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No more excuses: Stop procrastinating and get to work with these tips.
One of the biggest problems you need to solve if you work for yourself is how to make yourself do work.
The best entrepreneurs have figured it out and just pound out the work they need to do.
But many others put off their dream careers, or stay in jobs they don’t like, because they’re afraid to figure this out. Being in a job, or staying in college, means that you have someone else imposing work and deadlines on you, and you’ll get fired (or dropped from school) if you don’t do the work. So you put off doing the work until you can’t anymore because of the fear of being fired.
What does this say about us? It’s saying that we can’t trust ourselves enough to figure out how to motivate ourselves. I know, because I was in this boat for many years. It wasn’t until I started to learn to solve this problem that I found the courage to work for myself.
It’s solvable. It’s not easy, but it’s doable. And you can do it just as much as I can—I’m no superman, trust me. I feel lazy, I procrastinate, I fear failure, just like anyone else. But I’ve learned a few things that work for me.
What works for you will be different, but here are some ideas I use that might help:
Read More> 

No more excuses: Stop procrastinating and get to work with these tips.

One of the biggest problems you need to solve if you work for yourself is how to make yourself do work.

The best entrepreneurs have figured it out and just pound out the work they need to do.

But many others put off their dream careers, or stay in jobs they don’t like, because they’re afraid to figure this out. Being in a job, or staying in college, means that you have someone else imposing work and deadlines on you, and you’ll get fired (or dropped from school) if you don’t do the work. So you put off doing the work until you can’t anymore because of the fear of being fired.

What does this say about us? It’s saying that we can’t trust ourselves enough to figure out how to motivate ourselves. I know, because I was in this boat for many years. It wasn’t until I started to learn to solve this problem that I found the courage to work for myself.

It’s solvable. It’s not easy, but it’s doable. And you can do it just as much as I can—I’m no superman, trust me. I feel lazy, I procrastinate, I fear failure, just like anyone else. But I’ve learned a few things that work for me.

What works for you will be different, but here are some ideas I use that might help:

Read More> 

How To Make Procrastination A Force For Productivity
Over at 99u, iDoneThis cofounder Adrian Chen writes about cultivating the (in)discipline ofstructured procrastination, a productivity technique that cooperates with your urge to put things off, so long as you get other to-do’s done now.
The technique happens in two steps: 
Give in to your urge to procrastinate
Do a less crucial, but still productive, task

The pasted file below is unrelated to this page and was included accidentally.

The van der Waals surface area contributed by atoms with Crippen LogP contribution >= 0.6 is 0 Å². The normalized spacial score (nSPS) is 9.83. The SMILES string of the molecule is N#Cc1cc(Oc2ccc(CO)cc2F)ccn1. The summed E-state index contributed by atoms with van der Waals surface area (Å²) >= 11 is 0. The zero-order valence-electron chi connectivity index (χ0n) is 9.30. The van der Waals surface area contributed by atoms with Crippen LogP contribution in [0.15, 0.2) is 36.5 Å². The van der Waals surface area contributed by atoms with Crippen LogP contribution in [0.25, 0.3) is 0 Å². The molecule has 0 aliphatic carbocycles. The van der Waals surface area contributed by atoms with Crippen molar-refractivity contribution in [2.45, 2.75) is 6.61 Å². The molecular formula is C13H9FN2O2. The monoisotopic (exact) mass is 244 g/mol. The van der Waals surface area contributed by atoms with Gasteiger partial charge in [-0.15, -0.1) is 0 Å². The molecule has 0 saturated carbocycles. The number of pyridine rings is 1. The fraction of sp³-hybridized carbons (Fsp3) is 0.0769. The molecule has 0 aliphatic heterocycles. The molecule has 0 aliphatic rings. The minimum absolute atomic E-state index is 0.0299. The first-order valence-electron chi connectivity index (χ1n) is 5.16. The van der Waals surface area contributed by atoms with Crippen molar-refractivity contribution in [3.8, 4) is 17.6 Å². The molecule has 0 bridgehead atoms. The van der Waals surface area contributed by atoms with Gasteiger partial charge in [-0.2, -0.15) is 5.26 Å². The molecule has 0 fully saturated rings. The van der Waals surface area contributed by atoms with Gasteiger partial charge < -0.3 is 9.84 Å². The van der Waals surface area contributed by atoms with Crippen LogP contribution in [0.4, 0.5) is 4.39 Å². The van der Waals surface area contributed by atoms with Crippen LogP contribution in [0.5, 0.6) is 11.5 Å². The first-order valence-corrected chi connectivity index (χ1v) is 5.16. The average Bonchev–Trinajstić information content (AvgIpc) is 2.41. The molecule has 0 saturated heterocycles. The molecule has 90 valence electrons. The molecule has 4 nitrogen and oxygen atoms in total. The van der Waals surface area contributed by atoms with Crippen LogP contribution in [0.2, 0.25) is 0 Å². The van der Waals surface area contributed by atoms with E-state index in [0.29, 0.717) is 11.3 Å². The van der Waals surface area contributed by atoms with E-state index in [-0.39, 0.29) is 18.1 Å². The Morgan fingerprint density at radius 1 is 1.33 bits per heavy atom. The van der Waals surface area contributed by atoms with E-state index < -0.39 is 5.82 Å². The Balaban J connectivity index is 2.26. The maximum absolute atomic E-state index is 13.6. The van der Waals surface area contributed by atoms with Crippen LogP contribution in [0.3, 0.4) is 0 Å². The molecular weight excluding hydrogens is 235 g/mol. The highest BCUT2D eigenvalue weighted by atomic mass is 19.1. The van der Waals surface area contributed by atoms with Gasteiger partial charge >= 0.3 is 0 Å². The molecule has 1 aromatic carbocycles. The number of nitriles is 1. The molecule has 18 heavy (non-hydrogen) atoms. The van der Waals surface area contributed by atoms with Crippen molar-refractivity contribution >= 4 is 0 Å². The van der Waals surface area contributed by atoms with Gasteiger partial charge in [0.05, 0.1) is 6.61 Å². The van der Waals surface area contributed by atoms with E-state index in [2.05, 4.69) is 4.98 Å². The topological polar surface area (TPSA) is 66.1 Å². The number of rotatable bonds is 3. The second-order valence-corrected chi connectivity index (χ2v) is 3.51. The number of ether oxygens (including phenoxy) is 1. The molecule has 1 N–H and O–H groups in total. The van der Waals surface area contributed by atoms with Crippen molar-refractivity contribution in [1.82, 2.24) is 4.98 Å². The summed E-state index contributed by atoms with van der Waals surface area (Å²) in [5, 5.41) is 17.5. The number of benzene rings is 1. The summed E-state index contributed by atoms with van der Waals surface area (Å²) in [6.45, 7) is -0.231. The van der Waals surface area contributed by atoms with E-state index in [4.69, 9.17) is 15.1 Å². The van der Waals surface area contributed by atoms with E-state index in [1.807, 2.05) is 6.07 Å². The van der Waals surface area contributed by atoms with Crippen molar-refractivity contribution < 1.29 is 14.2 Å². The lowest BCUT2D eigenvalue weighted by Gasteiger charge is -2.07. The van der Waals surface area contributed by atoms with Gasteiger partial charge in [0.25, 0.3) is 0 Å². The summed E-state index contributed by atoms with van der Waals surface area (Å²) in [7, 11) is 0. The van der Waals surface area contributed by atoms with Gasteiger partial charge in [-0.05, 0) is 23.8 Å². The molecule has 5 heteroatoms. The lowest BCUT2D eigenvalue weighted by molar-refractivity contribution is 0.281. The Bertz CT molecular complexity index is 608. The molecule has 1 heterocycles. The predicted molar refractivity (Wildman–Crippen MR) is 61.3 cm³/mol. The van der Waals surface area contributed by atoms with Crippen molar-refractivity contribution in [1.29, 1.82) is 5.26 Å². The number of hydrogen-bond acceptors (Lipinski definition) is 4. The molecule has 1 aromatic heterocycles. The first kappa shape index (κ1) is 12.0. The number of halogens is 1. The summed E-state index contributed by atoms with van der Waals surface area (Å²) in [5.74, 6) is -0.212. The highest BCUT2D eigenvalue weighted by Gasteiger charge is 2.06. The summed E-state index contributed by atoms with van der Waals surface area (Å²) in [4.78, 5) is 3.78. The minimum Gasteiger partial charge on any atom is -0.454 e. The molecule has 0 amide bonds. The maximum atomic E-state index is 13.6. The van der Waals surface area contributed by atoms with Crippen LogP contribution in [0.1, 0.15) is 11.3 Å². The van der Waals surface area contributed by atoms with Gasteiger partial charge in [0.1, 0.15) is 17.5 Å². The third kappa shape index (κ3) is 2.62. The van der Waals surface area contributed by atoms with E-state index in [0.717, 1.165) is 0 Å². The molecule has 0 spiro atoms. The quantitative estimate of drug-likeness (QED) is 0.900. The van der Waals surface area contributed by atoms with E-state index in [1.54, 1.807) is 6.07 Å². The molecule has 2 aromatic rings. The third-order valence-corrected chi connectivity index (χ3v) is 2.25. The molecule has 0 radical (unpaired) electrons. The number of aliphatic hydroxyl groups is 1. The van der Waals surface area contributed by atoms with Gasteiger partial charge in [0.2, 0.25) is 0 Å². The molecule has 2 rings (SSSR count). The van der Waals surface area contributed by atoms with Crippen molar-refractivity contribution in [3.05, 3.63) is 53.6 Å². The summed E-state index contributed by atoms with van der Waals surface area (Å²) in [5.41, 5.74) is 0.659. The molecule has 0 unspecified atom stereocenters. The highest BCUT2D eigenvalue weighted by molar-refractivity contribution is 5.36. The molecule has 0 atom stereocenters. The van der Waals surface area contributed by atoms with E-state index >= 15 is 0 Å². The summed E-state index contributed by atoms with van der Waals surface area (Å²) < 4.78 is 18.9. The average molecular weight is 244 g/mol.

The key, then, is to make sure that you’re not clicking through Facebook photos or scrutinizing TMZ instead of doing work, but rather taking on tasks that are less frightful than that Very Important Task that you ought to be getting done. So, in reality, there are three steps: 
Give in to your urge to procrastinate
Avoid time-wasting fluffery
Do a less crucial, but still productive, task
As Chen writes, structured procrastination transforms a negative habit into something much more positive. 
"You can take that feeling of ‘I’d rather do anything than this particular thing’—which normally sends you to sort the sock drawer or go on a Netflix spree—and use it as a force for productivity."
The trick: The to-do list, with the most urgent and important on top, and still-worthwhile tasks live down below. Ergo, in order to not do the Very Important Thing, you do the Still Important Things, so that do-it-later turns into do.
[Image: Flickr user Max Sang]

How To Make Procrastination A Force For Productivity

Over at 99u, iDoneThis cofounder Adrian Chen writes about cultivating the (in)discipline ofstructured procrastination, a productivity technique that cooperates with your urge to put things off, so long as you get other to-do’s done now.

The technique happens in two steps: 

  1. Give in to your urge to procrastinate
  2. Do a less crucial, but still productive, task

The key, then, is to make sure that you’re not clicking through Facebook photos or scrutinizing TMZ instead of doing work, but rather taking on tasks that are less frightful than that Very Important Task that you ought to be getting done. So, in reality, there are three steps: 

  1. Give in to your urge to procrastinate
  2. Avoid time-wasting fluffery
  3. Do a less crucial, but still productive, task

As Chen writes, structured procrastination transforms a negative habit into something much more positive. 

"You can take that feeling of ‘I’d rather do anything than this particular thing’—which normally sends you to sort the sock drawer or go on a Netflix spree—and use it as a force for productivity."

The trick: The to-do list, with the most urgent and important on top, and still-worthwhile tasks live down below. Ergo, in order to not do the Very Important Thing, you do the Still Important Things, so that do-it-later turns into do.

[Image: Flickr user Max Sang]

Being smart, energetic, and creative won’t save you from procrastination, but knowing the whys and hows of it can be a big help. Here are four things you might not know about your worst habit. Read more->

Being smart, energetic, and creative won’t save you from procrastination, but knowing the whys and hows of it can be a big help. Here are four things you might not know about your worst habit. Read more->